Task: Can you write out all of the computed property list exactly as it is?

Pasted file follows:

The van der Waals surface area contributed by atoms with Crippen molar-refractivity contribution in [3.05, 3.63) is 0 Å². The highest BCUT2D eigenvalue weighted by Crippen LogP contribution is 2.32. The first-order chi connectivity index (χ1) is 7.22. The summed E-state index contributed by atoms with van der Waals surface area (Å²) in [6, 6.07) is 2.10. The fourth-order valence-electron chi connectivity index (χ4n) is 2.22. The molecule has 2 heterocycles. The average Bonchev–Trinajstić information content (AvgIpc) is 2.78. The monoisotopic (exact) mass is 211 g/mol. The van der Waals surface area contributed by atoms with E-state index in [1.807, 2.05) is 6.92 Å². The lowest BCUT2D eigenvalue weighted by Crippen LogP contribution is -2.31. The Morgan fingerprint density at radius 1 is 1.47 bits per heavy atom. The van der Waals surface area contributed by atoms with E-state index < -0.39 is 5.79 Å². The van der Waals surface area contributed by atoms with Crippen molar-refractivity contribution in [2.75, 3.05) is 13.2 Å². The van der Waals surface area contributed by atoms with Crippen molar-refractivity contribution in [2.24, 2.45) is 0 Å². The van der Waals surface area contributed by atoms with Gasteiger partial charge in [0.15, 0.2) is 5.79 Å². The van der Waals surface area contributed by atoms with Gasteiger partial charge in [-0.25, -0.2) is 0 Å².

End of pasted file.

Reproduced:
The van der Waals surface area contributed by atoms with Crippen molar-refractivity contribution in [3.05, 3.63) is 0 Å². The highest BCUT2D eigenvalue weighted by Crippen LogP contribution is 2.32. The first-order chi connectivity index (χ1) is 7.22. The summed E-state index contributed by atoms with van der Waals surface area (Å²) in [6, 6.07) is 2.10. The fourth-order valence-electron chi connectivity index (χ4n) is 2.22. The molecule has 2 heterocycles. The average Bonchev–Trinajstić information content (AvgIpc) is 2.78. The monoisotopic (exact) mass is 211 g/mol. The van der Waals surface area contributed by atoms with E-state index in [1.807, 2.05) is 6.92 Å². The lowest BCUT2D eigenvalue weighted by Crippen LogP contribution is -2.31. The Morgan fingerprint density at radius 1 is 1.47 bits per heavy atom. The van der Waals surface area contributed by atoms with E-state index < -0.39 is 5.79 Å². The van der Waals surface area contributed by atoms with Crippen molar-refractivity contribution in [2.75, 3.05) is 13.2 Å². The van der Waals surface area contributed by atoms with Crippen molar-refractivity contribution in [2.24, 2.45) is 0 Å². The van der Waals surface area contributed by atoms with Gasteiger partial charge in [0.15, 0.2) is 5.79 Å². The van der Waals surface area contributed by atoms with Gasteiger partial charge in [-0.25, -0.2) is 0 Å².